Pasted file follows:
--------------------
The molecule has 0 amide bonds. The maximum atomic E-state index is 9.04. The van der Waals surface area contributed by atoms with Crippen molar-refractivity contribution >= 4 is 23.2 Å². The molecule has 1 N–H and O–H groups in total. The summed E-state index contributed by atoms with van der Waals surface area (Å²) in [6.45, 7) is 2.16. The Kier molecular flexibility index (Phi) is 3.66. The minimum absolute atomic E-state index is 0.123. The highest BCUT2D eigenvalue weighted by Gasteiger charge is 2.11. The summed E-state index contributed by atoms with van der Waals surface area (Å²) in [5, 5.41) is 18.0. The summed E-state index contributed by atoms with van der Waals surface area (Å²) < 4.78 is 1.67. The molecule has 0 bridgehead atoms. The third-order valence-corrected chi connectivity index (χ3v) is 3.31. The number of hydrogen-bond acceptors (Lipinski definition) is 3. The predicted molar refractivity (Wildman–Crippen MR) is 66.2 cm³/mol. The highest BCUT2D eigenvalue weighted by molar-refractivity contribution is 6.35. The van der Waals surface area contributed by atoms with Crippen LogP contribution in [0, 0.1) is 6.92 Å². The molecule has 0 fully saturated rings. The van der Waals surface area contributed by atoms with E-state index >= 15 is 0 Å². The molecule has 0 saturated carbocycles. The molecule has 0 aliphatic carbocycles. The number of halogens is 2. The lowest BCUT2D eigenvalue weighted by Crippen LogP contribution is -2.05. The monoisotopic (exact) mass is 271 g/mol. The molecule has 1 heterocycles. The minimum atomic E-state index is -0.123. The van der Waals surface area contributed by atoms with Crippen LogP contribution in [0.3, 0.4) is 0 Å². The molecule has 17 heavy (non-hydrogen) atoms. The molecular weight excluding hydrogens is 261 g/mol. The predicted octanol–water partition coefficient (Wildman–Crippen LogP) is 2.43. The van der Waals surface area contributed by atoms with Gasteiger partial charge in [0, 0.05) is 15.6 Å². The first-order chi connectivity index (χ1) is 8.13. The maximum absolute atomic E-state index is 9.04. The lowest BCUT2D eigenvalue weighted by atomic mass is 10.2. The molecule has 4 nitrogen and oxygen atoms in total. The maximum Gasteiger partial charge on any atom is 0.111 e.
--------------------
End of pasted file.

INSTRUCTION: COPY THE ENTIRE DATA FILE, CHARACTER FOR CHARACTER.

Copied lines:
The molecule has 0 amide bonds. The maximum atomic E-state index is 9.04. The van der Waals surface area contributed by atoms with Crippen molar-refractivity contribution >= 4 is 23.2 Å². The molecule has 1 N–H and O–H groups in total. The summed E-state index contributed by atoms with van der Waals surface area (Å²) in [6.45, 7) is 2.16. The Kier molecular flexibility index (Phi) is 3.66. The minimum absolute atomic E-state index is 0.123. The highest BCUT2D eigenvalue weighted by Gasteiger charge is 2.11. The summed E-state index contributed by atoms with van der Waals surface area (Å²) in [5, 5.41) is 18.0. The summed E-state index contributed by atoms with van der Waals surface area (Å²) < 4.78 is 1.67. The molecule has 0 bridgehead atoms. The third-order valence-corrected chi connectivity index (χ3v) is 3.31. The number of hydrogen-bond acceptors (Lipinski definition) is 3. The predicted molar refractivity (Wildman–Crippen MR) is 66.2 cm³/mol. The highest BCUT2D eigenvalue weighted by molar-refractivity contribution is 6.35. The van der Waals surface area contributed by atoms with Crippen LogP contribution in [0, 0.1) is 6.92 Å². The molecule has 0 fully saturated rings. The van der Waals surface area contributed by atoms with E-state index >= 15 is 0 Å². The molecule has 0 saturated carbocycles. The molecule has 0 aliphatic carbocycles. The number of halogens is 2. The lowest BCUT2D eigenvalue weighted by Crippen LogP contribution is -2.05. The monoisotopic (exact) mass is 271 g/mol. The molecule has 1 heterocycles. The minimum atomic E-state index is -0.123. The van der Waals surface area contributed by atoms with Crippen LogP contribution in [0.3, 0.4) is 0 Å². The molecule has 17 heavy (non-hydrogen) atoms. The molecular weight excluding hydrogens is 261 g/mol. The predicted octanol–water partition coefficient (Wildman–Crippen LogP) is 2.43. The van der Waals surface area contributed by atoms with Gasteiger partial charge in [0, 0.05) is 15.6 Å². The first-order chi connectivity index (χ1) is 8.13. The maximum absolute atomic E-state index is 9.04. The lowest BCUT2D eigenvalue weighted by atomic mass is 10.2. The molecule has 4 nitrogen and oxygen atoms in total. The maximum Gasteiger partial charge on any atom is 0.111 e.